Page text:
If the BART board members can ween themselves off the amazingly foolish
idea of using a potentially one-time influx to subsidize their political careers, it's not
as if BART doesn't have serious financial shortfalls. Radulovich sees
the fact that many of his colleagues are falling all over themselves to
blow a state payment that's actually a fraction of voter-mandated
funding Sacramento out-and-out stole as the symptom of a deeper malady.
"It's Stockholm Syndrome. We've been held hostage by the state so long, we've begun to identify with our captors," he said with a laugh.
What else could BART do with the money? Well, despite the fact the agency's policy that it maintain a 5 percent reserve, Radulovich points out the funds currently sitting at the bottom of the reserve tank would barely run BART for two weeks. "Any business is advised to have at least three months of operational costs on reserve," he points out.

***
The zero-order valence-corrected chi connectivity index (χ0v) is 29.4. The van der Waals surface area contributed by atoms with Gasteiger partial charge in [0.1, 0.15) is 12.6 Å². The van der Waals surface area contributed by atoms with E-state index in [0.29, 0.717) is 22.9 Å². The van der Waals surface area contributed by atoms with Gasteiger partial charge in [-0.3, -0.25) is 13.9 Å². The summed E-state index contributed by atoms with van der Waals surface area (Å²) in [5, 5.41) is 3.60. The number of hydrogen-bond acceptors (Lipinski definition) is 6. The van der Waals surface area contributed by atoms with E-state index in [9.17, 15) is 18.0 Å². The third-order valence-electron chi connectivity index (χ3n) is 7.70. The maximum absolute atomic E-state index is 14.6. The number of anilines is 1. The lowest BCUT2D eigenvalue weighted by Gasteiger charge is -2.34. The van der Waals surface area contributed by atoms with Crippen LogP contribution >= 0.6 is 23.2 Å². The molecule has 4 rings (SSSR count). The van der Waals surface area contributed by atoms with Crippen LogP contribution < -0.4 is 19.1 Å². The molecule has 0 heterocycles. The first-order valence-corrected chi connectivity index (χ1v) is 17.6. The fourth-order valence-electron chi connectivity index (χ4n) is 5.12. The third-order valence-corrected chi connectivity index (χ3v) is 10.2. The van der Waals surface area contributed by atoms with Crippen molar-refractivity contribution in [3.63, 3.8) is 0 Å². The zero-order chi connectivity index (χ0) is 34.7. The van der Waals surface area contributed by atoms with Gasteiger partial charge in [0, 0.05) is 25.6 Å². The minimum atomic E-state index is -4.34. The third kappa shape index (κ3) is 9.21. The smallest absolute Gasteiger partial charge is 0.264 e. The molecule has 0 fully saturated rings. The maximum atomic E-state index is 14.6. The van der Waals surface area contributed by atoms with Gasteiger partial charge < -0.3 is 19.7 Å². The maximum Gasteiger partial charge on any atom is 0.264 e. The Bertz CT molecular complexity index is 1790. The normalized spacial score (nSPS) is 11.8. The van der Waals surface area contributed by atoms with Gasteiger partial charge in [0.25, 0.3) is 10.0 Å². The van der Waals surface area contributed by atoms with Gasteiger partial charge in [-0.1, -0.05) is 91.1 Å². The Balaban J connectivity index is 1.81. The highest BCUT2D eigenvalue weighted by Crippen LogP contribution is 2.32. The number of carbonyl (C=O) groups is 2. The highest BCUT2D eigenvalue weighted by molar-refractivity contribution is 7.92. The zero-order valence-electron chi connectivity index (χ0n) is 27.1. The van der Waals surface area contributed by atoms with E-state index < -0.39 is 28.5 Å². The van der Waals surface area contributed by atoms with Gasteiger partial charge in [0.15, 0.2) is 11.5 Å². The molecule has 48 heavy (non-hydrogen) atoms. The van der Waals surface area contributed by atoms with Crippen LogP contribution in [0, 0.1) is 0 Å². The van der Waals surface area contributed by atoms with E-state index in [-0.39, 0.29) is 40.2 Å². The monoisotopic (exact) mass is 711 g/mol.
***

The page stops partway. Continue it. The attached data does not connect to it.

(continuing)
There are other radical notions of cleaning trains, doing delayed maintenance, installing money-saving low-power lighting, or upgrading disco-era train interiors. More so than a buck a week, Radulovich says, this would be "a thank-you to riders."
Then again, no voter ever rewarded a politician for replenishing the reserves. When it comes to having one's cake and eating it too -- too complicated! Everyone wants cake!
"No, you don't get rewarded for it," acknowledges Radulovich. "But it's the smart thing to do."
Radulovich, for the record, is not up for reelection until 2012